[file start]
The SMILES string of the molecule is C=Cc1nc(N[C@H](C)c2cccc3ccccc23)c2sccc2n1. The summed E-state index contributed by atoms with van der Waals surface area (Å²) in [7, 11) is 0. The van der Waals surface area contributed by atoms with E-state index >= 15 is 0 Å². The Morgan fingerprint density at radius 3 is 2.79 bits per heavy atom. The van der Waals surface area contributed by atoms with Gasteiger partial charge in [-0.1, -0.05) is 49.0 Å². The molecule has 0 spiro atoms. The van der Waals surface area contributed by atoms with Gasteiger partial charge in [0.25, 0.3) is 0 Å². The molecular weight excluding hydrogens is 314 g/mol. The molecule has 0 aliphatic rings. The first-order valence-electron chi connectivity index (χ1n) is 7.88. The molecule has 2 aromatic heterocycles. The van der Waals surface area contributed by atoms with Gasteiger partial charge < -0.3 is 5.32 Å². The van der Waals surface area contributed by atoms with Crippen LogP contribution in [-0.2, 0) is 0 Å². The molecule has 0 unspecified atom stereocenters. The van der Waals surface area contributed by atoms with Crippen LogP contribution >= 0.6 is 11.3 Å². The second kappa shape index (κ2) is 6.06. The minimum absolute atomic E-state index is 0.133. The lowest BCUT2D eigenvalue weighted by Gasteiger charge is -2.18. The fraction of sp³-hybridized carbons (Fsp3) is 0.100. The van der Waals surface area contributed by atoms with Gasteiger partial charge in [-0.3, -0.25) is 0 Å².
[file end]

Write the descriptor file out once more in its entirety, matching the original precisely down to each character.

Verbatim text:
The SMILES string of the molecule is C=Cc1nc(N[C@H](C)c2cccc3ccccc23)c2sccc2n1. The summed E-state index contributed by atoms with van der Waals surface area (Å²) in [7, 11) is 0. The van der Waals surface area contributed by atoms with E-state index >= 15 is 0 Å². The Morgan fingerprint density at radius 3 is 2.79 bits per heavy atom. The van der Waals surface area contributed by atoms with Gasteiger partial charge in [-0.1, -0.05) is 49.0 Å². The molecule has 0 spiro atoms. The van der Waals surface area contributed by atoms with Gasteiger partial charge in [0.25, 0.3) is 0 Å². The molecular weight excluding hydrogens is 314 g/mol. The molecule has 0 aliphatic rings. The first-order valence-electron chi connectivity index (χ1n) is 7.88. The molecule has 2 aromatic heterocycles. The van der Waals surface area contributed by atoms with Gasteiger partial charge < -0.3 is 5.32 Å². The van der Waals surface area contributed by atoms with Crippen LogP contribution in [-0.2, 0) is 0 Å². The molecule has 0 unspecified atom stereocenters. The van der Waals surface area contributed by atoms with Crippen LogP contribution >= 0.6 is 11.3 Å². The second kappa shape index (κ2) is 6.06. The minimum absolute atomic E-state index is 0.133. The lowest BCUT2D eigenvalue weighted by Gasteiger charge is -2.18. The fraction of sp³-hybridized carbons (Fsp3) is 0.100. The van der Waals surface area contributed by atoms with Gasteiger partial charge in [-0.3, -0.25) is 0 Å².